Thomsom Reuters’ report on the latest Hildebrandt Peer Monitor Index contains several interesting findings.  Here is the one I thought was the most interesting:

Billing rates were also up — 3.5 percent from a year ago. But that increase is marginalized by the fact that firms’ "realized rate" — the rate they are actually paid by the client — reached an all-time low this quarter. Net collected realizations fell slightly, to 85.4 percent, which also represents an all-time low.

Firms increased their rates and clients responded by paying less. This finding reflects a fundamental disconnect between firms and their clients.  Clients obviously do not believe they are getting fair value for the fees charged.  Increasing rates is not going to change that view: indeed, continued price increases will only  exacerbate the problem.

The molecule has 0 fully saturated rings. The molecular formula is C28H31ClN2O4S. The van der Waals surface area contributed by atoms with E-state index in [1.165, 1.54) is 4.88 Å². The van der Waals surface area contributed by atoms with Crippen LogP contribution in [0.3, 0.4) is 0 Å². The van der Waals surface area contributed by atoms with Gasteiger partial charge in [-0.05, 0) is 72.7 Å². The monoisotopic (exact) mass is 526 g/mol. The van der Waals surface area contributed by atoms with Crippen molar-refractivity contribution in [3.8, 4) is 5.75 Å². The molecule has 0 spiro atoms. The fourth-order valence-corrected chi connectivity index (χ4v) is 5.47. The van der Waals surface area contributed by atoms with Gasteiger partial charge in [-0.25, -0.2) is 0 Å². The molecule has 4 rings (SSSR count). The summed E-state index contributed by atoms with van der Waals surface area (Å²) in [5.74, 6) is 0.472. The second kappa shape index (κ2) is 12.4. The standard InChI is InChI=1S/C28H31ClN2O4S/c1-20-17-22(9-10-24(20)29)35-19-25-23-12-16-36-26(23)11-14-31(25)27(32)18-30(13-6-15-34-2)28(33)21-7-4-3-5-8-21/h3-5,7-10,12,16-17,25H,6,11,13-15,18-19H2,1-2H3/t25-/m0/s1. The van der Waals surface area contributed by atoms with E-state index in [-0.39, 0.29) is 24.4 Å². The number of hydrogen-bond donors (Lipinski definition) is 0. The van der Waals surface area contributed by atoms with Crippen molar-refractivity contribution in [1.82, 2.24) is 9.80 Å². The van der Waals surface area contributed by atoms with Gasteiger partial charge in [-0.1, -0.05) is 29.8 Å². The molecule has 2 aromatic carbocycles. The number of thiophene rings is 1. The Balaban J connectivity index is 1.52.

Firms should care more about the realization rate than the amount charged, and the road to greater revenue is increasing the realization rate.  How do you think clients would respond if firms announced they were holding their rates flat or, gasp, decreasing them?  If firms approached their clients and had a discussion that began with the expressed willingness to decrease rates provided the client worked with them on realization, I believe most clients would happily engage in that discussion.

But whatever firms do, simply doing what they used to do (increasing rates) is a fool’s errand.